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Human Footprint: Everything You Will Eat, Use, Wear, Buy, and Throw Out in Your Lifetime (National Geographic Kids) Paperback – March 8, 2011


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Product Details

  • Age Range: 8 - 12 years
  • Grade Level: 3 - 7
  • Series: National Geographic Kids
  • Paperback: 32 pages
  • Publisher: National Geographic Children's Books (March 8, 2011)
  • Language: English
  • ISBN-10: 1426307675
  • ISBN-13: 978-1426307676
  • Product Dimensions: 8.5 x 0.1 x 10.9 inches
  • Shipping Weight: 4.2 ounces (View shipping rates and policies)
  • Average Customer Review: 4.2 out of 5 stars  See all reviews (4 customer reviews)
  • Amazon Best Sellers Rank: #601,701 in Books (See Top 100 in Books)

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Format: Paperback
The cover of this book promises a good look at conserving resources and a way to give examples to kids of the types of waste generated by daily life.

But the book is unserious, beginning with proclamations of how long things take to "biodegrade" in landfills (HINT: NOTHING that goes in a landfill will biodegrade -- landfills are dry and anaerobic on purpose, and to biodegrade, there needs to be moisture and oxygen.), and then proceeding to assume that all kids are average. I guess the estimates are based on what is purchased in America, divided by the number of Americans and multiplied by an average 77-year lifespan. But it's a very static measurement for a very dynamic topic -- 77-year olds alive today threw away VERY DIFFERENT things across their lifespan than these pictures depict, and consumer packaging changes so quickly that most of the items on these pages did not exist 77 years ago and will be replaced long before the next 77 years passes by.

Kids, if you are concerned about reducing household waste, concentrate on three areas: cancel your newspaper subscription (if your family has one), eat all the fruits and vegetables your mom buys at the store, and recycle aluminum cans. You'll be well above-average in the reducing-waste department if you do those three things. Backyard composting is another great way to reduce household waste -- check with your city utility to see whether they provide containers.

(Disclosure: I have worked in waste management and hazardous materials disposal.)
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By Heidi Grange on October 24, 2011
Format: Paperback Verified Purchase
This book is very eye-opening in terms of American consumerism. It's easy to ignore the vast amount of food, goods, and services that we use. The photographs are especially impressive. It would be hard to read this book and not feel a little guilty about all the stuff we, as Americans, use and throw out. I mean 43,371 cans of soda?! Think of all that sugar. What's even more mind-boggling is the picture on page 20-21 that shows all those cans. Each page also includes suggestions for becoming more environmentally-conscious consumers. This book could be used in many curricular ways, such as math (lots of numbers and statistics), environmental science, and human geography. In addition I think many students will be as fascinated by the information in this book as I was. Highly recommended.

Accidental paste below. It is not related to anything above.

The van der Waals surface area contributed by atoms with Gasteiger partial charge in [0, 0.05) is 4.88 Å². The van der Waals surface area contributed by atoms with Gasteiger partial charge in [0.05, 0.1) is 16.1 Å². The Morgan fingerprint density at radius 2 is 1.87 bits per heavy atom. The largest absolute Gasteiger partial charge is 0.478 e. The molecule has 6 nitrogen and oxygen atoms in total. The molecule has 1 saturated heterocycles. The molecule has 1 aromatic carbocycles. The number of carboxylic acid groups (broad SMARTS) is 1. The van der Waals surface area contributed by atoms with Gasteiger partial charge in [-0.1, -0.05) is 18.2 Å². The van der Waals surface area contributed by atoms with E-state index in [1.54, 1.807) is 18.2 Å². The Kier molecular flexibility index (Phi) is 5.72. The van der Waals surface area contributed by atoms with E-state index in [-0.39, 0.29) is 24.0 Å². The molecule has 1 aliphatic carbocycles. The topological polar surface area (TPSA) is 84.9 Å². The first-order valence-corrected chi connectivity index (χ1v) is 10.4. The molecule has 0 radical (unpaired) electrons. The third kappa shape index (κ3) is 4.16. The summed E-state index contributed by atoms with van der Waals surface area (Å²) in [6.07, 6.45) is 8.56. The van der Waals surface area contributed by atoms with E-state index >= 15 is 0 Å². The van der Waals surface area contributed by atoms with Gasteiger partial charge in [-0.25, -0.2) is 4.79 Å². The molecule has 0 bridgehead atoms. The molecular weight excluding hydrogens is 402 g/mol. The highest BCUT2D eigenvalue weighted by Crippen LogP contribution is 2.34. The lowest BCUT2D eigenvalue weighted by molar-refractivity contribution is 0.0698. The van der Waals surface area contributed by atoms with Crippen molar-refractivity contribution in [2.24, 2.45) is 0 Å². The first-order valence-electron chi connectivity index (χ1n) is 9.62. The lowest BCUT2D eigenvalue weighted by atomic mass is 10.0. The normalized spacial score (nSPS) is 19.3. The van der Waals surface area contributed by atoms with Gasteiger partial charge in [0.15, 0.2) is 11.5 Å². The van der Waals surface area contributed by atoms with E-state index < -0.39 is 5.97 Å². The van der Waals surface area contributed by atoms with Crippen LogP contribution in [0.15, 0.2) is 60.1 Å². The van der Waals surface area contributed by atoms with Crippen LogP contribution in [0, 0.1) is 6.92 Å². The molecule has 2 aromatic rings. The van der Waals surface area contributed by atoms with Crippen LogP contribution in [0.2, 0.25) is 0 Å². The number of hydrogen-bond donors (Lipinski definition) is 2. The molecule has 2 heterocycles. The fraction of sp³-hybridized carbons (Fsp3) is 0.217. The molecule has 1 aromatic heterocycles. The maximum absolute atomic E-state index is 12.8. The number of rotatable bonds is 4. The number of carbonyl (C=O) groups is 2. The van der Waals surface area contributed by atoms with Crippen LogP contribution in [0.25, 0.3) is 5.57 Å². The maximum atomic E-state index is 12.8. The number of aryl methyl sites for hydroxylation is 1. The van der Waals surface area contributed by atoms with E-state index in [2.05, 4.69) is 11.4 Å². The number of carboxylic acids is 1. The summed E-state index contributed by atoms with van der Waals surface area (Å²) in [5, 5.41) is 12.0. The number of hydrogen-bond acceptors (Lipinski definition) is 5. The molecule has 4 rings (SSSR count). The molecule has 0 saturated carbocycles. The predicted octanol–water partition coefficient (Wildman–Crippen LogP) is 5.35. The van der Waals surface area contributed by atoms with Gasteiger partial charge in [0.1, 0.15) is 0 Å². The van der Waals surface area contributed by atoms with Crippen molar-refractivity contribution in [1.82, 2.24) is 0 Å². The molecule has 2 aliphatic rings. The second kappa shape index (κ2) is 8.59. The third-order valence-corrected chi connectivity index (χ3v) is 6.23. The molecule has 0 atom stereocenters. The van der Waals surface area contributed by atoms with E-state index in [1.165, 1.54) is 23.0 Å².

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Format: Paperback
You must be really thirsty. According to Kirk you will consume 13,056 pints of milk and 13,371 cans of soda too! Every wonder how many oranges you will eat or how many showers you will take? Readers will be astounded at how each of us leaves our mark on this world. Kids will learn lots of fun facts about each can of soda we drink, each diaper that is worn and how long it takes a cow to produce one gallon of milk for us to drink with our cookies.

If you want to know how you can be green, Human Footprint will give you tips and resources for recycling just about everything. The magnificent photos give readers a very clear vision as to how much we all use in everyday products. Parents, teachers and kids will flip through the pages over and over again. This great book will have you thinking twice before you buy clothes, wash your hair and drive to the store. This is an excellent way to introduce readers about saving our world one choice at a time.
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Format: Paperback
This visual feast of facts really hit home with my soon-to-be-eight-year-old son. He was very impressed by the impact he makes on the earth and this has made him more conscious of his habits and what he can do to help make a positive difference. Think: reduce, reuse, recycle. Human Footprint does an excellent job of making the concept clear for kids (and adults, too!). - Biblio Reads Children's Book Review
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